Project Managers and Educators who feel they are qualified in their profession need to take a closer look at themselves. The two professions have a lot in common. They both need to have the ability to motivate people to achieve an accomplishment by dealing with resistance at times and getting back on track.
I have been using the blend in approach by not flaunting my limited position of authority. Grab everyone's attention early to get them onboard with you that we are all here to achieve an accomplishment. They all know I'm in charge. It's how you handle the people to make them comfortable with the goals you are guiding them to achieve.
All the certifications and education does not make you a good project manager or educator. You need heart and soul. Ask yourself why you are in your chosen field. Do you have a passion to lead people to make an achievement because that's what it is all about.
Life can be a circus at times. Who said it's a cakewalk to manage projects and teach? It's not for everyone. If your going to do it then put on a show and #MakeItCount
(Note - this article was originally written by Drake Settsu and published on DrakeSettsu.BlogSpot.com in August 2015)
Your child is going to Kindergarten, you are going to leave your child’s education and care in the hands of a professional that has a goal to reach at the end of the school year. Prepare the children for 1st Grade. The teacher will be in charge of twenty children ages 5 to 6. With that many kids some ground rules need to be set so that everyone in the class knows the expectations.
The teacher gives the parents and children a tour of the classroom and playground to familiarise them and presents the class rules.
The Project Kickoff meeting is when you assemble all your team members with stakeholders in attendance watching you layout how you are going to run the project. Think of the stakeholders as parents that want the project team members to succeed.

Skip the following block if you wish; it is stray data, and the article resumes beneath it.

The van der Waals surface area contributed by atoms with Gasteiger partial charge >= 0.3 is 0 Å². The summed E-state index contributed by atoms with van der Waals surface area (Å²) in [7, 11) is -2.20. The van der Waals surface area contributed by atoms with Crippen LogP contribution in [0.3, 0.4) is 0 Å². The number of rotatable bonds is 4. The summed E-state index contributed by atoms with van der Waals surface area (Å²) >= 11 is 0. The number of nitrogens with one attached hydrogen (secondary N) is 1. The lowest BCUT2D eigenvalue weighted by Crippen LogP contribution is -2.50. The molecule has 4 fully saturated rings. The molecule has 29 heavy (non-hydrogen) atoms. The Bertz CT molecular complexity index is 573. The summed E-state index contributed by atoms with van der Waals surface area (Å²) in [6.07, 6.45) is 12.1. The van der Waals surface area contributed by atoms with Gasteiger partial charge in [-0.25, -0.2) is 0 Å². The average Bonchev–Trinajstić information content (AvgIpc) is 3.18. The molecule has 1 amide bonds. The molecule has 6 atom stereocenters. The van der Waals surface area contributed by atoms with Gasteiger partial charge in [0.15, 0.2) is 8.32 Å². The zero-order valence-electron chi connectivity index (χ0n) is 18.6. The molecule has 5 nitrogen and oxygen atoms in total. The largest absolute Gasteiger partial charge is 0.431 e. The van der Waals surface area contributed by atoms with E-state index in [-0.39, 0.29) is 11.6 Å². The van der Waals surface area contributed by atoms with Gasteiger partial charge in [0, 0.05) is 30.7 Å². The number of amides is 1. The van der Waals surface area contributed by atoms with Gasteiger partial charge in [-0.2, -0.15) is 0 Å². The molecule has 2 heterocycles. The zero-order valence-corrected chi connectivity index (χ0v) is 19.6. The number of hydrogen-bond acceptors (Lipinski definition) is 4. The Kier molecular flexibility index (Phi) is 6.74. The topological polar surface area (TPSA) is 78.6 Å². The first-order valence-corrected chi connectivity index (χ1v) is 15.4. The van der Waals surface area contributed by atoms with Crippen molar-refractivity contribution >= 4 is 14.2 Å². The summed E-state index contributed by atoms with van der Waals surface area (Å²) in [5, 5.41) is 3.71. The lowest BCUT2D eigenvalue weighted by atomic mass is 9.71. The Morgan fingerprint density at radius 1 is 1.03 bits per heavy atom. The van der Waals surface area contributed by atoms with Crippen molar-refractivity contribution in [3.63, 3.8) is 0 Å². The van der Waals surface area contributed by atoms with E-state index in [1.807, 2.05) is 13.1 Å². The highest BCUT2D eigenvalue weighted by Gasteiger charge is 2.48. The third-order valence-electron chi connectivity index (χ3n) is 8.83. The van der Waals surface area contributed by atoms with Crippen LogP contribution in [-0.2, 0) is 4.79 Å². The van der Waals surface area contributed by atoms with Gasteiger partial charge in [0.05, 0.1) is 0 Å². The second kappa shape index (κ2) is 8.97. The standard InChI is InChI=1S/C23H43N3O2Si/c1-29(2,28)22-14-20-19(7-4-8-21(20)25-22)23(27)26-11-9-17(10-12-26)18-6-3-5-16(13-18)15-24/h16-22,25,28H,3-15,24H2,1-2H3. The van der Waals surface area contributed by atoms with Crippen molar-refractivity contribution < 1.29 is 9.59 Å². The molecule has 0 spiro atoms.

The project manager presents the project to the team showing the project timeline and tasks assigned to the team. The expectations of the project manager is conveyed to the team that a weekly status meeting will be held on Fridays. Be prepared to report your status and if you cannot attend make an effort to email your status report by 5pm. I’m keeping it simple to illustrate the point I’m making on what team members are responsible for.
Whether you are teaching Kindergarten or running a project you need to set the ground rules and expectations from the beginning and develop and refine it along the way. Setting up expectations and ground rules will avoid any assumptions and make everyone’s job easier by knowing what is expected of you.
(Note - this article was originally written by Drake Settsu and published on DrakeSettsu.BlogSpot.com in May 2015)
I have identified three critical areas in a project to focus on. They all intertwine. It's up to the Project Manager to keep a close watch over them or suffer the consequences.
Review with a fine tooth comb what you are delivering.
(2) Scope Creep
Changes are inevitable, but keep it to a minimum.
Make sure you are delivering results.
(Note - this article was originally written by Drake Settsu and published on DrakeSettsu.BlogSpot.com in October 2015)